Here you can see that one of the messages from the `SampleClass`, which should actually end with the token, ends without one. Therefore you can deduce that there is some error in the log and you need to investigate this issue further. So much for the Log Forging aspect, which is the actual attack the sanitized logger makes identifiable. Regarding the CLRF injection issue: This issue heavily depends on the further usage of the created log output: - If you store the log messages in a database there needs to be some way to prevent SQL injection. - If you watch the log files with a web-based log analyzer there needs to be some way to prevent XSS. - ... If we would escape all of those potential use case it would make actually just reading the log files with an editor, which is imo the most common use case, much more complicated. So you would need to decide whether for your case this is an actual issue or just a false positive. Another point is that also all your other dependencies would need to escape their log messages for your use case. This means an easier and overarching solution would be to configure that on the actual logger implementation, e.g. for Logback:

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  • S

    Actually we plan to remove the log sanitizing feature in the upcoming major release.

    We have come to the conclusion that it actually gives a false sense of security and that it should be addressed on the logger implementation level instead, which we cannot do on SDK level as we only rely on the Slf4j abstraction.

    (Disclaimer: I'm one of the SAP Cloud SDK developers.)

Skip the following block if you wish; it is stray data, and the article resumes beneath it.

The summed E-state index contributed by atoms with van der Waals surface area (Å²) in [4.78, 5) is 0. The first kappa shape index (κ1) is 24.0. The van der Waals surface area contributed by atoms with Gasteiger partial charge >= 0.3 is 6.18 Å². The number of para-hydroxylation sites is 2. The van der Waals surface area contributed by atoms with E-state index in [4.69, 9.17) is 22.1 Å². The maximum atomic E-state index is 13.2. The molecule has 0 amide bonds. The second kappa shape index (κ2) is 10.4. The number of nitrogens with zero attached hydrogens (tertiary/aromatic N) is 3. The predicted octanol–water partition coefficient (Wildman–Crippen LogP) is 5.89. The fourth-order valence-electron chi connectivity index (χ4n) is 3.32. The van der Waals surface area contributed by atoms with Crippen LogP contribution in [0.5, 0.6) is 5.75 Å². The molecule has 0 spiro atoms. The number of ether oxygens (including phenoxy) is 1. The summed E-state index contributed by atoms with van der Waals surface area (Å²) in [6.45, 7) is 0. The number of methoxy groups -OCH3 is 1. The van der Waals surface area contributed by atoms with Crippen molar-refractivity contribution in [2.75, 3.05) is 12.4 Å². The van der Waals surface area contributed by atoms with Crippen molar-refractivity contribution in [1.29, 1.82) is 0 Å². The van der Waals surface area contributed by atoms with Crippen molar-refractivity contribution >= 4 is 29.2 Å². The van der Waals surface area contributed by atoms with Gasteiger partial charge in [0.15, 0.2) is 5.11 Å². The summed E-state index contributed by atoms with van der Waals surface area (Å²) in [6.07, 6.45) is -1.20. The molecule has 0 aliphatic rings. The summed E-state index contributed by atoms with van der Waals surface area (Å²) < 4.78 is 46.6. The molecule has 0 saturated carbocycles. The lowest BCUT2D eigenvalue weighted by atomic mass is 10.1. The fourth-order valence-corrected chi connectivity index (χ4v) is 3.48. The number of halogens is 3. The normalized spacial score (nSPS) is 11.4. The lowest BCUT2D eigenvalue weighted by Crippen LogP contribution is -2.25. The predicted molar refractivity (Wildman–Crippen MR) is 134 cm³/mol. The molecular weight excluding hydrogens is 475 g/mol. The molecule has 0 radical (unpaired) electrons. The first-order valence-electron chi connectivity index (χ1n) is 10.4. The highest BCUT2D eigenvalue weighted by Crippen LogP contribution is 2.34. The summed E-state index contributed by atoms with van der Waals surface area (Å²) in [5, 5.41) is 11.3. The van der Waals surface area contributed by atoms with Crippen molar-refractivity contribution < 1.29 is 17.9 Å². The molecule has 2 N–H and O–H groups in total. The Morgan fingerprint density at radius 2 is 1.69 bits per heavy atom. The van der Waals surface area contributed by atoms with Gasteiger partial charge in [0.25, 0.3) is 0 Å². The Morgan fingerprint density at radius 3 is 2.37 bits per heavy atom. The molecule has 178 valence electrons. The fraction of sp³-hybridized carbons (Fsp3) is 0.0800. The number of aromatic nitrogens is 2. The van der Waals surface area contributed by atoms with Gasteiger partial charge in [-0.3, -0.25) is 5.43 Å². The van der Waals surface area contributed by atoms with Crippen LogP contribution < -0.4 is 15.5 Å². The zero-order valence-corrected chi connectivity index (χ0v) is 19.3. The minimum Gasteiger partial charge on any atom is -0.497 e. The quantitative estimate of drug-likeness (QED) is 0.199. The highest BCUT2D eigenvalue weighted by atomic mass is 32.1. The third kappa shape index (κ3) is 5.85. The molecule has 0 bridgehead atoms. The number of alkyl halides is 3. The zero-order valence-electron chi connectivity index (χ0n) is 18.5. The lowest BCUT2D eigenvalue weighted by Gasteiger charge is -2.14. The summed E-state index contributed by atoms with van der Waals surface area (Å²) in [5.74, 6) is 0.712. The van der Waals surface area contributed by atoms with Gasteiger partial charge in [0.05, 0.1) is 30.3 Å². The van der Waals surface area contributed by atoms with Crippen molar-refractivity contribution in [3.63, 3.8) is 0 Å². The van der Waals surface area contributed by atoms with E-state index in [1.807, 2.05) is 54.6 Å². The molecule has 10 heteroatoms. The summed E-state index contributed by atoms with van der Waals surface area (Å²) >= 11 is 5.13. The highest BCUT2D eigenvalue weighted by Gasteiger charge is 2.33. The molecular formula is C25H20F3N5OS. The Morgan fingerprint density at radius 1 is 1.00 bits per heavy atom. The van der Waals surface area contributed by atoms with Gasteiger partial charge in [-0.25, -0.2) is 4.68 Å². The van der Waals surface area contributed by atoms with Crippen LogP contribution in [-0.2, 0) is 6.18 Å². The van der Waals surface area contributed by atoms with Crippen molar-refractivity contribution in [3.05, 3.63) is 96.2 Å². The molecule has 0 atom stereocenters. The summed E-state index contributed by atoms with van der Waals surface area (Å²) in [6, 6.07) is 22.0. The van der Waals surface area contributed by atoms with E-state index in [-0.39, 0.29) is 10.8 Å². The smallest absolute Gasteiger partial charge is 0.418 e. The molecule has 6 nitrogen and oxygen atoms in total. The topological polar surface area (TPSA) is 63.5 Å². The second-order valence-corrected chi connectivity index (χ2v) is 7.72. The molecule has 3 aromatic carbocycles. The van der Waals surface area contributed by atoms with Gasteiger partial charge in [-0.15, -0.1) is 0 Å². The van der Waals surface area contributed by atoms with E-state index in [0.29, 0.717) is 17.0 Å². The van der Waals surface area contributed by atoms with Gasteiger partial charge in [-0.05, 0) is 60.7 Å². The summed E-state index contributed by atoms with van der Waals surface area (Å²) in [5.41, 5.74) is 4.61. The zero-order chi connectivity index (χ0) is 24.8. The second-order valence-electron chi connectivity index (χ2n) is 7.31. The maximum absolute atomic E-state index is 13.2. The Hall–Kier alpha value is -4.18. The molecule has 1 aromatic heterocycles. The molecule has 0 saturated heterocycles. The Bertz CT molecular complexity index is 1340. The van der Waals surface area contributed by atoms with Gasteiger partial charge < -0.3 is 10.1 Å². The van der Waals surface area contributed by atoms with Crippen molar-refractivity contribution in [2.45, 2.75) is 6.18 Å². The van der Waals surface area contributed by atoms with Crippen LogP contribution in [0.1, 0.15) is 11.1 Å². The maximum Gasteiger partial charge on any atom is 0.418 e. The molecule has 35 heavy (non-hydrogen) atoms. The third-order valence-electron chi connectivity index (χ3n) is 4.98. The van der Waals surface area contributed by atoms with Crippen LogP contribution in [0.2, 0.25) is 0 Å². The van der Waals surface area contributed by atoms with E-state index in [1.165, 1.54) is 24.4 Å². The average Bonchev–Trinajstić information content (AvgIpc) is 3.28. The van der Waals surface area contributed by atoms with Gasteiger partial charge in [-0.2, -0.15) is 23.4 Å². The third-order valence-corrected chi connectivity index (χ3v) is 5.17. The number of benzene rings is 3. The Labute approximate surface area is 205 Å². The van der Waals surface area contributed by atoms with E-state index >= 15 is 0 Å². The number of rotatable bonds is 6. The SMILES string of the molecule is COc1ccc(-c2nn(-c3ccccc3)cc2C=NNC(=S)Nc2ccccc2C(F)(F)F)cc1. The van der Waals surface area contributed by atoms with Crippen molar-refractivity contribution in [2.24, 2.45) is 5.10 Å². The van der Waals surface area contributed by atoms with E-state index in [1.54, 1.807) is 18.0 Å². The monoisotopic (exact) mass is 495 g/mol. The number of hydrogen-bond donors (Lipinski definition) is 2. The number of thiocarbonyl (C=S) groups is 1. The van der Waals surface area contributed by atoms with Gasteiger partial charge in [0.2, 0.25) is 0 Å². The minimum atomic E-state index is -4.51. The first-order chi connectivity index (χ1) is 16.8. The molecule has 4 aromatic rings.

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  • S

    We are using S4 SDK's CloudLoggerFactory to log exceptions throughout our application. For a class "SampleClass", we create a logger like this:

    private static final Logger logger = CloudLoggerFactory.getSanitizedLogger(SampleClass.class, "(END)");

    and call it for an Exception e:

    logger.error(e.getMessage(), e);

    A Veracode scan has shown this logging line to be vulnerable to CLRF Injection. To my understanding, the getSanitizedLogger in conjunction with the "(END)" argument should solve this issue. Can you provide some insight into this matter, please?

    Thank you in advance!

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  • S

    It should be require('./houses.json');. Right now it looks for this file inside node_modules or even higher.

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  • S

    Here's a simple example how to achieve what you need, while preserving your state approach.

    const houses = require('./houses.json'); class House extends Component { constructor(props) { super(props); this.state = { index: 0, totalHouses: [], currentHouse: [], name: [], photos: [], text: [] }; } componentDidMount() { this.setState({ totalHouses: Object.keys(, currentHouse: }) } //... }

    You can also achieve it without componentDidMount:

    const houses = require('./houses.json'); class House extends Component { constructor(props) { super(props); this.state = { index: 0, totalHouses: Object.keys(, currentHouse: name: [], photos: [], text: [] }; } //... }